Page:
The discovered WiFi vulnerability dubbed Fragattacks affects all modern security protocols of Wi-Fi. However, these flaws are hard to abuse but the biggest treats are the programming mistakes in WiFi products. This might come as a big surprise but Lansweeper has got you covered.
⚡ TL;DR | Go Straight to the FragAttack Vulnerability Report.
What is Frag Attack?
Fragmentation and aggregation attacks is a collection of vulnerabilities that affect Wi-Fi devices. By abusing these vulnerabilities, attackers can attack devices within a network or steal information. The exact attack can take many forms depending on the vulnerabilities used. Because some of these vulnerabilities lie at the base of Wi-Fi products, most Wi-Fi capable products are affecting in one way or another.
Luckily, these design flaws are hard to abuse because they require either user interaction or abnormal network settings, but that doesn't make it impossible, especially when the target is worth the effort.
Fragattack Rogue DNS injection
One of the proven methods is a DNS injection. By abusing CVE-2020-24588 attackers can change both the IPv6 and IPv4 DNS server used by a Wi-Fi device. This is used to redirect users to fake clones of real websites that look identical. The goal is to get users to enter their credentials in one of these websites so those credentials can be used in subsequent attacks.
The best method to prevent this is obviously to update in order to fix the vulnerability. A fix was included in the May patch Tuesday. To check if your devices have been updated, you can use our patch Tuesday report.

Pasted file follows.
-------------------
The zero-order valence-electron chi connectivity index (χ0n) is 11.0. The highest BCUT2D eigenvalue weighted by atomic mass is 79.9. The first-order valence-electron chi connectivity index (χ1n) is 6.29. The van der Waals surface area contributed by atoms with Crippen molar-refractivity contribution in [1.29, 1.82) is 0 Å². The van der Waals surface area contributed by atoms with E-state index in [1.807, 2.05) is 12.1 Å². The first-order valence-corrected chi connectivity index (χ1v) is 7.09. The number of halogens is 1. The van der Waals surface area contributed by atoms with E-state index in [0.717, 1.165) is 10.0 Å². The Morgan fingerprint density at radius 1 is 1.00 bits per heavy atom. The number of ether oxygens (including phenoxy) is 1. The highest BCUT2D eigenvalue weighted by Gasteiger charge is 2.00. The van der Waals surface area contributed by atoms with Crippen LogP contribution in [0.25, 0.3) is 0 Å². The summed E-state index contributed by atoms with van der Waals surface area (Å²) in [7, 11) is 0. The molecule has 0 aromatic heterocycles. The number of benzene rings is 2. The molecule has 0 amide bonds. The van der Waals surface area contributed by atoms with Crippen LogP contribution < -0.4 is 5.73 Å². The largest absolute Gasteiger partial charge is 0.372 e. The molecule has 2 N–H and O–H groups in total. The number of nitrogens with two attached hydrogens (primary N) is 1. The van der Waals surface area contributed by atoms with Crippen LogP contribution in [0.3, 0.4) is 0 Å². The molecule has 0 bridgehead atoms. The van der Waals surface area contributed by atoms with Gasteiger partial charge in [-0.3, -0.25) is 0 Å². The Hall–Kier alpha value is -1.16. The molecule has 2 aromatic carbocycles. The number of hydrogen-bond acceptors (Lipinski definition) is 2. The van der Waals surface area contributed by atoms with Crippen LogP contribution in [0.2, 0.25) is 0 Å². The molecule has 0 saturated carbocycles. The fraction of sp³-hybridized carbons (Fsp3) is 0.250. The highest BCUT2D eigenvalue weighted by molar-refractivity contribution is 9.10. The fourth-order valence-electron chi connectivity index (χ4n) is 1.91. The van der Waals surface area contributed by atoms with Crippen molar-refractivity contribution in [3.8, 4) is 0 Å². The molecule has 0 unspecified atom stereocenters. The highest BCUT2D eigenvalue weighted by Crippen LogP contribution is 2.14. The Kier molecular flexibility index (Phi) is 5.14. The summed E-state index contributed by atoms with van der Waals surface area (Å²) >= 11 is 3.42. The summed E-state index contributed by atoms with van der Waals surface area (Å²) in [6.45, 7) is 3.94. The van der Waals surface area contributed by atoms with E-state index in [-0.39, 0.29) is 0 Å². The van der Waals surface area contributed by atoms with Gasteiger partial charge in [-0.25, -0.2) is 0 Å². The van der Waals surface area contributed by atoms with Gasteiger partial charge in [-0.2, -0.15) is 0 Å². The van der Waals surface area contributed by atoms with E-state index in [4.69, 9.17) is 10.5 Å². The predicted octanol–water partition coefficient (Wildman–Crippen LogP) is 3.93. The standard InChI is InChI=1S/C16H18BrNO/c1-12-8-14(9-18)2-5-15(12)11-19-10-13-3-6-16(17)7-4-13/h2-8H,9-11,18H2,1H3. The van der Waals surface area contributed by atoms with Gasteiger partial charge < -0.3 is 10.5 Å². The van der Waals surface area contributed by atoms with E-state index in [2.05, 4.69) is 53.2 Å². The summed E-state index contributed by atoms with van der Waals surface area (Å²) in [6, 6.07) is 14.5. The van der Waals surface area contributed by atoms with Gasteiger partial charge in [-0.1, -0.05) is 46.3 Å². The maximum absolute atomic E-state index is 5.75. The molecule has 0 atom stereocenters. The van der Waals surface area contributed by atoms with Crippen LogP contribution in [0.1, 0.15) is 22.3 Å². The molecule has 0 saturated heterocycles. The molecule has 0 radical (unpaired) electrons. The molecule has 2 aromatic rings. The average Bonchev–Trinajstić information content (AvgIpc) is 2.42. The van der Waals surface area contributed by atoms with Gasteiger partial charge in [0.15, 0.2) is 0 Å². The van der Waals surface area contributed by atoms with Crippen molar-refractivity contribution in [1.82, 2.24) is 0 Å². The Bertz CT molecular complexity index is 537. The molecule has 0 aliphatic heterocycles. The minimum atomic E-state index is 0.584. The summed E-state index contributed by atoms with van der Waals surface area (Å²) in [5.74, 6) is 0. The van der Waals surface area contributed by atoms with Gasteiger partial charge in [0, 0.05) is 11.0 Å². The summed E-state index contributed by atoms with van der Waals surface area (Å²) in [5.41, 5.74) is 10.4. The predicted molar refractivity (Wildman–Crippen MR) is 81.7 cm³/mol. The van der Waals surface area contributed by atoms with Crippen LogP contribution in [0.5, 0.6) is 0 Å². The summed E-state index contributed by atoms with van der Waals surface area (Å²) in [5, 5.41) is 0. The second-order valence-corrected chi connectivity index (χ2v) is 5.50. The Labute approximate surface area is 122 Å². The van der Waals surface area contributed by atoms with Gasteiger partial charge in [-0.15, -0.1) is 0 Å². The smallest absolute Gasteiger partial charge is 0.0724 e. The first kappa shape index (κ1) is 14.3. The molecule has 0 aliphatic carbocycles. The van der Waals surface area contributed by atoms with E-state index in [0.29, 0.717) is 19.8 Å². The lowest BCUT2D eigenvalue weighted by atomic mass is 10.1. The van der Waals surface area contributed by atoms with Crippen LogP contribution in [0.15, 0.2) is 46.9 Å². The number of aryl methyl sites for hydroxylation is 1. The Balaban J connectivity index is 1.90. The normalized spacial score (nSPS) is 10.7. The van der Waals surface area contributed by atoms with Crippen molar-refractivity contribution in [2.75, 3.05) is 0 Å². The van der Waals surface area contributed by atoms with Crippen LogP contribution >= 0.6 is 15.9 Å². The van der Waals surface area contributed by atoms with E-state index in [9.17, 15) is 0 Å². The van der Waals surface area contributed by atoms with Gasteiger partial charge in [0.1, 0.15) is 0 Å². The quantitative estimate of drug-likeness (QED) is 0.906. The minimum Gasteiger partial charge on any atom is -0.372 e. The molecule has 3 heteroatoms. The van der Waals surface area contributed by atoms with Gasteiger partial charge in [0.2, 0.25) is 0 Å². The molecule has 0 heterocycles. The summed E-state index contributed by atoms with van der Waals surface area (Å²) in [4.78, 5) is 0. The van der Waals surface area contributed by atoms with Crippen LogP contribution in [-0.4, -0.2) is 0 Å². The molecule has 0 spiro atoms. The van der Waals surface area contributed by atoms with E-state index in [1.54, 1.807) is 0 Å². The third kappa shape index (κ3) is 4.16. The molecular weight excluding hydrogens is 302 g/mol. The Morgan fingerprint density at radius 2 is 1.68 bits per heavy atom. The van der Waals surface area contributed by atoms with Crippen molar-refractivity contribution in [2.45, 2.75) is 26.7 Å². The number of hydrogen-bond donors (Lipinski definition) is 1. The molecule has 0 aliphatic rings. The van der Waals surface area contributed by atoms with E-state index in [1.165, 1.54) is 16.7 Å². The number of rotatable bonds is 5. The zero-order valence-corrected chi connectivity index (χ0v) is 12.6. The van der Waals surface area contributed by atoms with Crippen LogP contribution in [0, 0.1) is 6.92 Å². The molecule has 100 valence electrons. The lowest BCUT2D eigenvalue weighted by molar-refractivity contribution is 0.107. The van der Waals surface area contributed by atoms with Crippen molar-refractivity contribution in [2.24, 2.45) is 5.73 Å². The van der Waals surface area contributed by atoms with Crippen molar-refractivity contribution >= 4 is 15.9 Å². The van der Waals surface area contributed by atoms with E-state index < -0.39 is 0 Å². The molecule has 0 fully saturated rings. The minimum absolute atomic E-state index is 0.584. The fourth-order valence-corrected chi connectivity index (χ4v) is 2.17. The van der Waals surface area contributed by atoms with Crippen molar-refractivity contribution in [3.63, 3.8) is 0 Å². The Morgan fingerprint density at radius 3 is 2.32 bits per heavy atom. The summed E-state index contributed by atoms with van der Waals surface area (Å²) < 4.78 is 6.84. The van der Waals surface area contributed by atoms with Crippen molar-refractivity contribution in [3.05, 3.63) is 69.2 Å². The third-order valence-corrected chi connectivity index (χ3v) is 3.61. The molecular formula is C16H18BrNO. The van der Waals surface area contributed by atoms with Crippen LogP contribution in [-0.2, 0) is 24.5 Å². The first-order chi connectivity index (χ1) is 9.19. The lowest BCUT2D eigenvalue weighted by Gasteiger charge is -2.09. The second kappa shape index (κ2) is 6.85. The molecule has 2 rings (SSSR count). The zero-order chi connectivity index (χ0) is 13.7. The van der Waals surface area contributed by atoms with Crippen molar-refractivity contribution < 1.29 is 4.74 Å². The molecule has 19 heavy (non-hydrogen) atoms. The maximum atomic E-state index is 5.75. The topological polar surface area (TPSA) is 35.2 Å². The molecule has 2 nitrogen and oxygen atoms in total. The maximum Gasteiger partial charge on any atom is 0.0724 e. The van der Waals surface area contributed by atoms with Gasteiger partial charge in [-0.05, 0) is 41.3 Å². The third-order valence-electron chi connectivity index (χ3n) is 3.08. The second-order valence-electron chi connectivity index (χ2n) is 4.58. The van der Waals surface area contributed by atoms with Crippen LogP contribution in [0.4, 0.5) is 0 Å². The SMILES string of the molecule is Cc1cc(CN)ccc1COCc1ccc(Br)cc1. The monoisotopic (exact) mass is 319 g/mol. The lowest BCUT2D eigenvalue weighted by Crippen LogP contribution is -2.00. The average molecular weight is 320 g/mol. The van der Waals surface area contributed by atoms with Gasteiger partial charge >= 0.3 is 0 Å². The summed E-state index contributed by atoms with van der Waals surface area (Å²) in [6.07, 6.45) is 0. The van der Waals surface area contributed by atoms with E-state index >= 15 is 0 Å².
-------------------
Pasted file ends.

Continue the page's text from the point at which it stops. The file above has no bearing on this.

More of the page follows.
Lansweeper also scans your device's DNS settings, so a method to detect if one of your assets has been compromised is to see if any computers are using non-standard DNS settings. Luckily we also have a report for that so you can check the DNS settings of your assets.
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Finding your fix For This WiFi Vulnerability
Since these vulnerabilities affect so many devices, including many that do not get updated often like access points, security systems and other network devices. Getting a fix isn't straightforward since it depends on the manufacturer of the hardware you have. To help with checking if your devices are affecting and if there is an update available, you can look at the ICASI statement which lists some advisories by affected product companies.
Additionally, you can take a look at the GitHub of the vulnerabilities reporter which has a more extensive list of the security advisories or bulletins linked to FragAttacks.
- CVE-2020-24588: Accepting non-SPP A-MSDU frames
- CVE-2020-24587: Reassembling fragments encrypted under different keys
- CVE-2020-24586: Not clearing fragments from memory when (re)connecting to a network
Implementation flaws allowing trivial packet injection
- CVE-2020-26145: Accepting plaintext broadcast fragments as full frames (in an encrypted network)
- CVE-2020-26144: Accepting plaintext A-MSDU frames that start with an RFC1042 header with EtherType EAPOL (in an encrypted network)
- CVE-2020-26140: Accepting plaintext data frames in a protected network
- CVE-2020-26143: Accepting fragmented plaintext data frames in a protected network
Other Implementation Vulnerabilities
- CVE-2020-26139: Forwarding EAPOL frames even though the sender is not yet authenticated
- CVE-2020-26146: Reassembling encrypted fragments with non-consecutive packet numbers
- CVE-2020-26147: Reassembling mixed encrypted/plaintext fragments
- CVE-2020-26142: Processing fragmented frames as full frames
- CVE-2020-26141: Not verifying the TKIP MIC of fragmented frames